Yes, the Senna versus Schumacher story is now finished. I will re-read the entire story once or twice over the next few days and fix any mistakes or make minor changes where necessary.
Here’s the final excerpt from the story.
On lap 25, Senna was almost forty seconds ahead of second-placed Hill. On the Kemmel straight, Senna was nearing Schumacher, who was running eighth and over two minutes behind the leader. Coming out of the Rivage corner, turning left onto the short straight towards the fast left-hander Pouhon, Senna wanted to pass. He’ll move from the racing line to allow me through, Senna thought. But Schumacher thought: I’ll stay as far right as I can and lift off to let him past. So when no one expected it, Senna ran his Ferrari into the back of Schumacher’s McLaren. The McLaren veered right, without its rear wing, but continued. The Ferrari veered left, without its front wing and the right front wheel, but also continued. Both drivers made it to the pits.
Senna parked his car in the Ferrari pit box nose first. He threw his steering wheel out, got up, and stormed out of the pit box, pushing his mechanics aside.
Angrily taking off his helmet and balaclava, Senna stormed past the Williams and Benetton teams, and into the McLaren pit box.
A senior team member tried to stop him, but to no avail. The Brazilian, who had almost come to terms with the cheating allegations and the infamous crash of 1994, and their fierce battles and accidents a season later, was determined to obtain redress with Schumacher.
Ferrari team boss Jean Todt quickly got off the pit wall and hurried towards his driver. But he couldn’t stop the confrontation.
Senna versus Schumacher will be available on Thursday 1 May 2014.
At the FIA’s prize-giving gala, Senna and Schumacher are sat next to each other, and during the evening, they are joined by their old rival, Alain Prost. They talk about the fateful Imola weekend, now some three and a half years ago.
— “How were you able to cope with that weekend, emotionally, Ayrton?” asked Schumacher.
— “First of all”, Senna replied, “I got a big wake-up call from that accident. I realised that I could do myself some serious damage. That we all could. But it also dawned to me that, as the senior driver, at the time, I had a special responsibility. And with the both of you, and with Gerhard and Christian, we recreated the GPDA, of course. I felt that was an important step, to stand up against the other forces, and working with them, while representing the drivers’ needs.”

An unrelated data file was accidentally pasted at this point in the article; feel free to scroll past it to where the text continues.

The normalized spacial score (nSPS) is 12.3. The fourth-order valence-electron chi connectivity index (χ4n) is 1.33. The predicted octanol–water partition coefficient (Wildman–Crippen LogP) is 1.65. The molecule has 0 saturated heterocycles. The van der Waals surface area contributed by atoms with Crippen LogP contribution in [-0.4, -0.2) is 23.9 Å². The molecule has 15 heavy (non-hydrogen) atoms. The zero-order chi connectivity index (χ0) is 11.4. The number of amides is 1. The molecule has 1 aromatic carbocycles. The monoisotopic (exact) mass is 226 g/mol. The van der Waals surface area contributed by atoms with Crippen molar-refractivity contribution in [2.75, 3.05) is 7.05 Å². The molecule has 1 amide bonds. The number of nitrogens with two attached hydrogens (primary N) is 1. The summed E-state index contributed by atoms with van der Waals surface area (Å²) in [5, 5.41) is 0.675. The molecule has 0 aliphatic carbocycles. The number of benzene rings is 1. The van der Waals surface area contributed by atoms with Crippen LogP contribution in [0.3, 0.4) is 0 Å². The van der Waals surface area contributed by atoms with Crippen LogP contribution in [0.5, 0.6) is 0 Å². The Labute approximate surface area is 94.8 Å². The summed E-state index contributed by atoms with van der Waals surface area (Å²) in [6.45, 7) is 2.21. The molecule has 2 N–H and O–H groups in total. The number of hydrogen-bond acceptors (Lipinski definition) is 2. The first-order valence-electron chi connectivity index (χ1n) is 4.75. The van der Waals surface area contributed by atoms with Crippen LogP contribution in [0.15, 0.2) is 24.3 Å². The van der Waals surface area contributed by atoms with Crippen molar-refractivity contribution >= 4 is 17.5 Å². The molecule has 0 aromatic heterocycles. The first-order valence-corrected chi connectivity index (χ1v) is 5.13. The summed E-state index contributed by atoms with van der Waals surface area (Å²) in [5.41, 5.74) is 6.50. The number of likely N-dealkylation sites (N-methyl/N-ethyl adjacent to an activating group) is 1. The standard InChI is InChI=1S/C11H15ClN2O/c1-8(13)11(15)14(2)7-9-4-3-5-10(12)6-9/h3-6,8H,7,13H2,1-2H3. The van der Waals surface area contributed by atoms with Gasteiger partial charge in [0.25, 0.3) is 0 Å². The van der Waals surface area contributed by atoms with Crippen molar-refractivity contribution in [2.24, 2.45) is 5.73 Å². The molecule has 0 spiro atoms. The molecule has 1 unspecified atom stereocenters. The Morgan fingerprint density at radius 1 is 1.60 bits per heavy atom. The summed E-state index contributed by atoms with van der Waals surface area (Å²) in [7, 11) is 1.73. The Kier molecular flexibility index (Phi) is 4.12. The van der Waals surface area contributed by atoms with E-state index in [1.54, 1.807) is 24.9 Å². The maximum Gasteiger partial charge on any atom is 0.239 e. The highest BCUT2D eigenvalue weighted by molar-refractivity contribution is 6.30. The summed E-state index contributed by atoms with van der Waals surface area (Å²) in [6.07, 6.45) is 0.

— “But did the weekend change you? As a man? As a driver?”
— “From Imola onwards I was a different driver for sure. Not slower or less competitive, just different. I knew where the boundaries and limits were and I knew I had to respect them more.”
— “Still, over the next season, you and Michael had a difficult time dealing with those limits”, Prost queried.
— “That is true”, Senna admitted.
— “How would you compare your incidents with Michael with our own?”
— “That’s difficult to say, Alain. There were many factors that contributed to our rivalry.” Senna referred to the difficulties he had had with then-FIA President Jean-Marie Balestre, and decisions that the sporting commissioners had taken under his guidance. “They very much contributed to the difficulties we had.”
Then, while firmly looking Senna in the eye, Prost put his hand on Schumacher’s shoulder, and said: “Can you imagine what young drivers, back then, thought, when they saw things like that in Formula One? They will have thought they could get away with anything.”
Tell us what you think. Drop us a line below, or on Twitter.
This — incidentally my 100th post on the site! — is an excerpt from the Senna versus Schumacher story.
It’s the final race. The Benetton driver is out; the Williams is stricken, but still going. Who will take the 1994 Formula One World championship?
On lap 70, Senna finds himself right behind Frentzen, but he also has Alesi on his tail. At the end of the Brabham straight, Senna goes for it. Frentzen doesn’t fight back and Alesi profits. Sixth place.
Eleven laps to go. Sixth would earn Senna a single point, taking him level with Schumacher in the championship standings. But the German’s seven wins over Senna’s six would grant him the title. And with Panis almost a minute up the road, it looked like the end for Senna.
Only a few more months and you’ll know…
Here’s another short excerpt from the Ascari versfus Fangio story:
At the post-race festivities, it struck Ascari that Fangio, who rarely smiled or posed for photographers, was beside himself with joy. “That was quite the race, Juan. Congratulations”, Ascari commented.
“Thank you, Alberto”, Fangio replied. “I have never driven that quickly before in my life and I don’t think I will ever be able to do it again.”
That’s an odd thing to say, Ascari contemplated when walking away from the podium ceremonies. He suspected that, maybe, Fangio was thinking about retiring. Well, if he is, this race was certainly a statement of ability — he will have gone out with a bang.
We’d love to hear from you.
Here’s another excerpt from the Ascari versus Fangio chapter:
Fangio started to feel like a stranger in his own team. He never felt that Ferrari could be his team. Not like Ascari had appeared to have made it his team, from the very start of the championship. He was obviously the Old Man’s favourite, being the son of Ferrari’s former team-mate and close friend Antonio, when both were employed by Alfa Romeo, and having been on the Scuderia’s roster since 1949. And not even like Collins apparently had, with Ferrari even giving Collins the prototype of the formidable 250 GT Cabriolet road car. Little did he know that it was because Enzo couldn’t stand Collins driving a Lancia Flaminia, and that Collins only had it on loan.
Again, we’re curious for your thoughts. Reply below or send us a tweet @SennavsSchumi